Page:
Eric Lubrick (born Texas; lives Indianapolis, IN) studied at Columbus College of Art and Design, OH and received an MFA from the Cranbrook Academy of Art, Bloomfield Hills, MI. His photography has been featured in numerous publications and books such as Huffington Post, National Geographic and Sotheby’s. When Eric is not shooting freelance or working in the studio, he is Senior Staff Photographer at the Indianapolis Museum of Art at Newfields. Eric was awarded the Crystal DeHaan Artist of Distinction Award for aspirational visual arts projects.
Statement from the Artist:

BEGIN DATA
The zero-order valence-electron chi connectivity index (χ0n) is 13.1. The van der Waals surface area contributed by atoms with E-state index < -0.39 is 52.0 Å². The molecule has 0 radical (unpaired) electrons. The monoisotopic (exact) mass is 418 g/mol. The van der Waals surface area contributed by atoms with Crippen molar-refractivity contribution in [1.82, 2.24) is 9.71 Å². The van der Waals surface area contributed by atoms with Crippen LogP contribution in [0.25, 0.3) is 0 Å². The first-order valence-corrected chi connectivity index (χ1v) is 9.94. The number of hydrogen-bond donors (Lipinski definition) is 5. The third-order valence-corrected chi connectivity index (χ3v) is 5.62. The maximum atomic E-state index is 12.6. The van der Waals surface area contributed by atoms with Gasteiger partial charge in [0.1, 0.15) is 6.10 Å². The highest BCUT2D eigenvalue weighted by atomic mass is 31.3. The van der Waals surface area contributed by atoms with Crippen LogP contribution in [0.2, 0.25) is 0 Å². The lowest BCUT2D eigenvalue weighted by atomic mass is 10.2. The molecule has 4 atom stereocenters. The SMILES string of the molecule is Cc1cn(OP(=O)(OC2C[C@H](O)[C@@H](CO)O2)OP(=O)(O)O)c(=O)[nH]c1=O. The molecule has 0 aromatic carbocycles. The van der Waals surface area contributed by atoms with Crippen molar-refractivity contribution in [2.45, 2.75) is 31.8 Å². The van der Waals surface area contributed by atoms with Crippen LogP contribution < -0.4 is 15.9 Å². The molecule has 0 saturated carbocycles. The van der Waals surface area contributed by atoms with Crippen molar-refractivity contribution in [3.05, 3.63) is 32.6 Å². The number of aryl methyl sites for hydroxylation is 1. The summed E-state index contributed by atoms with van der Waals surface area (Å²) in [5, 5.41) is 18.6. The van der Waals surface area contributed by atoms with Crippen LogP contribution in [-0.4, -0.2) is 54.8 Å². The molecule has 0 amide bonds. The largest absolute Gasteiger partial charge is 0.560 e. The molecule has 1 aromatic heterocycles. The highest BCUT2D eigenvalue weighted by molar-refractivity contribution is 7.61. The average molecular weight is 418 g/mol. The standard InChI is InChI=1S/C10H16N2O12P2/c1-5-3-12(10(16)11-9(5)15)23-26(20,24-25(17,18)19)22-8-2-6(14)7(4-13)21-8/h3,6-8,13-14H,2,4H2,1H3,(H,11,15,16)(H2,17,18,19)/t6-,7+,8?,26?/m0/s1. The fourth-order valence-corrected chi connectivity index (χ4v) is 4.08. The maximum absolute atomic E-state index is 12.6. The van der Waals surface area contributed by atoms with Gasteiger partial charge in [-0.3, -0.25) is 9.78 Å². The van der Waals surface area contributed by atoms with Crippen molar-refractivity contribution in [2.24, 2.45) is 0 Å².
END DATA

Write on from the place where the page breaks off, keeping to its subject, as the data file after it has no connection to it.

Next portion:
Like many artists, writers, and people before my time, I have found the complexities of flowers to be endless. This intersection of the natural world and human involvement reveals connections to various times and places. For instance, the dandelion (French for dent-de-lion, meaning lion’s tooth) is a flower that was brought to the Americas by Western settlers in the 1600s because it was edible. Settlers planted this in their gardens, and it has since propagated as a wildflower. Now it is hard to imagine a spring/summer, mid-western American landscape without the dandelion. This invasive flower littering the landscape is a direct lineage and representation of how America came to be. This body of work came about by exploring the idea of juxtaposing language and flowers. I saw flowers as objects that could symbolize calmness, stillness, a safe space, and beauty. I was interested to see if this comparison of flowers and words could influence my creative process and understanding of topics such as politics, injustices, and the art world. Holding up these idyllic metaphors next to these overwhelming topics allowed me the power to recontextualize these tough subjects. While creating the photography series ”Shattered Still Lifes” and the sculptural work Floral Word Pieces, the pandemic and political unrest shook the world. Much of the project began to take shape around these life-changing events. Words like waves, languishing, empathy, and essential seemed to be a large part of the 2020 – 2022 lexicon as well as my mental space. Like all of us, I was left questioning and grappling with this new way of life. This work is a visual representation of how I have felt and partly coped with the global pandemic and the current politics dividing America. Exploring the deconstruction and reconstruction of the flower and these perceived “beautiful” objects has been a therapeutic powerful action. The flower petals functions as both the subject matter and as a medium. Though the “Shattered Still Life” series is presented as a photograph, I view it as both photography and collage. In my mind, these compositions are something a bit more tangible than a photograph. Capturing and holding the chaos in place allows for a spatial articulation. Like within my own life, I find myself piecing together where things came from and trying to calculate where they are headed. This series first starts with building a set then creating a floral arrangement. From there I slowly deconstruct it while taking multiple photos of the process. In post-production I layer and merge these exposures to create the overall image.